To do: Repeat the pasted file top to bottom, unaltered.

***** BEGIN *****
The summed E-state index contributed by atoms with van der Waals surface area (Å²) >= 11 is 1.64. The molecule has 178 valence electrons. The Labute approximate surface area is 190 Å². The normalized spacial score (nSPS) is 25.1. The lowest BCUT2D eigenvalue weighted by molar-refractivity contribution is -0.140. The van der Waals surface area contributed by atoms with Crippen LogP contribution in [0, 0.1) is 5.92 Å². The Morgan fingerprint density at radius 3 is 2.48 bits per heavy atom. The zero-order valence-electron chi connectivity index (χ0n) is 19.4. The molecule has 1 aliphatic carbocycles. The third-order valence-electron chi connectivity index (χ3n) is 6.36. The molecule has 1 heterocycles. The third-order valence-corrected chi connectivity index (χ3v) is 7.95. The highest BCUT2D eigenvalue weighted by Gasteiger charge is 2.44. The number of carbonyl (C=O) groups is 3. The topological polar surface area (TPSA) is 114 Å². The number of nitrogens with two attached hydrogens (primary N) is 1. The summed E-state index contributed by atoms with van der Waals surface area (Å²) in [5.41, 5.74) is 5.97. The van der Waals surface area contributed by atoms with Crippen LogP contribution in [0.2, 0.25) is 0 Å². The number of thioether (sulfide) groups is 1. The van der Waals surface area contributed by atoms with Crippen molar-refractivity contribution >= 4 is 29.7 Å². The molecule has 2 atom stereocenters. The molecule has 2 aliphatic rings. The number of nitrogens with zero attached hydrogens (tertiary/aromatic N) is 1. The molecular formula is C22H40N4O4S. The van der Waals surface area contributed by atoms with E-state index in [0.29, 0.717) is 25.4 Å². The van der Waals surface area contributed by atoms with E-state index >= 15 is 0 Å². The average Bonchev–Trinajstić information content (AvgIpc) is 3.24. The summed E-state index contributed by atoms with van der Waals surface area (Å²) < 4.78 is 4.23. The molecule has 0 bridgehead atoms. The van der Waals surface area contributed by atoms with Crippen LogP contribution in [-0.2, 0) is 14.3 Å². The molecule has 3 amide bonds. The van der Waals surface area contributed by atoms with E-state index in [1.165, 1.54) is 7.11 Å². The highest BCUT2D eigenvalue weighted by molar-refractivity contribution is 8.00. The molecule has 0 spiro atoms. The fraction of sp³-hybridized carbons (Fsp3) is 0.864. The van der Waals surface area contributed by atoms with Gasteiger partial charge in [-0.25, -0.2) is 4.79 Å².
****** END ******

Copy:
The summed E-state index contributed by atoms with van der Waals surface area (Å²) >= 11 is 1.64. The molecule has 178 valence electrons. The Labute approximate surface area is 190 Å². The normalized spacial score (nSPS) is 25.1. The lowest BCUT2D eigenvalue weighted by molar-refractivity contribution is -0.140. The van der Waals surface area contributed by atoms with Crippen LogP contribution in [0, 0.1) is 5.92 Å². The Morgan fingerprint density at radius 3 is 2.48 bits per heavy atom. The zero-order valence-electron chi connectivity index (χ0n) is 19.4. The molecule has 1 aliphatic carbocycles. The third-order valence-electron chi connectivity index (χ3n) is 6.36. The molecule has 1 heterocycles. The third-order valence-corrected chi connectivity index (χ3v) is 7.95. The highest BCUT2D eigenvalue weighted by Gasteiger charge is 2.44. The number of carbonyl (C=O) groups is 3. The topological polar surface area (TPSA) is 114 Å². The number of nitrogens with two attached hydrogens (primary N) is 1. The summed E-state index contributed by atoms with van der Waals surface area (Å²) in [5.41, 5.74) is 5.97. The van der Waals surface area contributed by atoms with Crippen LogP contribution in [0.2, 0.25) is 0 Å². The number of thioether (sulfide) groups is 1. The van der Waals surface area contributed by atoms with Crippen molar-refractivity contribution >= 4 is 29.7 Å². The molecule has 2 atom stereocenters. The molecule has 2 aliphatic rings. The number of nitrogens with zero attached hydrogens (tertiary/aromatic N) is 1. The molecular formula is C22H40N4O4S. The van der Waals surface area contributed by atoms with E-state index in [0.29, 0.717) is 25.4 Å². The van der Waals surface area contributed by atoms with E-state index >= 15 is 0 Å². The average Bonchev–Trinajstić information content (AvgIpc) is 3.24. The summed E-state index contributed by atoms with van der Waals surface area (Å²) < 4.78 is 4.23. The molecule has 0 bridgehead atoms. The van der Waals surface area contributed by atoms with Crippen LogP contribution in [-0.2, 0) is 14.3 Å². The molecule has 3 amide bonds. The van der Waals surface area contributed by atoms with E-state index in [1.165, 1.54) is 7.11 Å². The highest BCUT2D eigenvalue weighted by molar-refractivity contribution is 8.00. The molecule has 0 spiro atoms. The fraction of sp³-hybridized carbons (Fsp3) is 0.864. The van der Waals surface area contributed by atoms with Gasteiger partial charge in [-0.25, -0.2) is 4.79 Å².